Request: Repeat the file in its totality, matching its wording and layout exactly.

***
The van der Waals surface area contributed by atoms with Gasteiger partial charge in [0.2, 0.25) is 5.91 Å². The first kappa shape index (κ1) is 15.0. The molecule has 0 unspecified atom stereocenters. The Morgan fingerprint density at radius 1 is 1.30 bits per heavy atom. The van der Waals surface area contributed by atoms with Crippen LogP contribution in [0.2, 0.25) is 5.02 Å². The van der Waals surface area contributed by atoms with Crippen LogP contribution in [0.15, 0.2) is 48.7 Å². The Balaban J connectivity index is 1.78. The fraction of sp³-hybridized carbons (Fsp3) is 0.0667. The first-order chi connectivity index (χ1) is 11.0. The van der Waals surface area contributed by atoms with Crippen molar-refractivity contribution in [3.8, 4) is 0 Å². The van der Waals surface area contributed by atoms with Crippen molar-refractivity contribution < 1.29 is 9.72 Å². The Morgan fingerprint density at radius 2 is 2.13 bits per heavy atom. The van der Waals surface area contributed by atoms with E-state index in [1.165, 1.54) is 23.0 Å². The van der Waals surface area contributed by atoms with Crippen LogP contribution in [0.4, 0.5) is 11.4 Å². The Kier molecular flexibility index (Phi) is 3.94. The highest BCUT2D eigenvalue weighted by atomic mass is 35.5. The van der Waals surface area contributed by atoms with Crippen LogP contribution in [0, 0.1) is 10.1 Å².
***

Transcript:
The van der Waals surface area contributed by atoms with Gasteiger partial charge in [0.2, 0.25) is 5.91 Å². The first kappa shape index (κ1) is 15.0. The molecule has 0 unspecified atom stereocenters. The Morgan fingerprint density at radius 1 is 1.30 bits per heavy atom. The van der Waals surface area contributed by atoms with Crippen LogP contribution in [0.2, 0.25) is 5.02 Å². The van der Waals surface area contributed by atoms with Crippen LogP contribution in [0.15, 0.2) is 48.7 Å². The Balaban J connectivity index is 1.78. The fraction of sp³-hybridized carbons (Fsp3) is 0.0667. The first-order chi connectivity index (χ1) is 11.0. The van der Waals surface area contributed by atoms with Crippen molar-refractivity contribution in [3.8, 4) is 0 Å². The van der Waals surface area contributed by atoms with Crippen molar-refractivity contribution < 1.29 is 9.72 Å². The Morgan fingerprint density at radius 2 is 2.13 bits per heavy atom. The van der Waals surface area contributed by atoms with E-state index in [1.165, 1.54) is 23.0 Å². The van der Waals surface area contributed by atoms with Crippen LogP contribution in [0.4, 0.5) is 11.4 Å². The Kier molecular flexibility index (Phi) is 3.94. The highest BCUT2D eigenvalue weighted by atomic mass is 35.5. The van der Waals surface area contributed by atoms with Crippen LogP contribution in [0, 0.1) is 10.1 Å².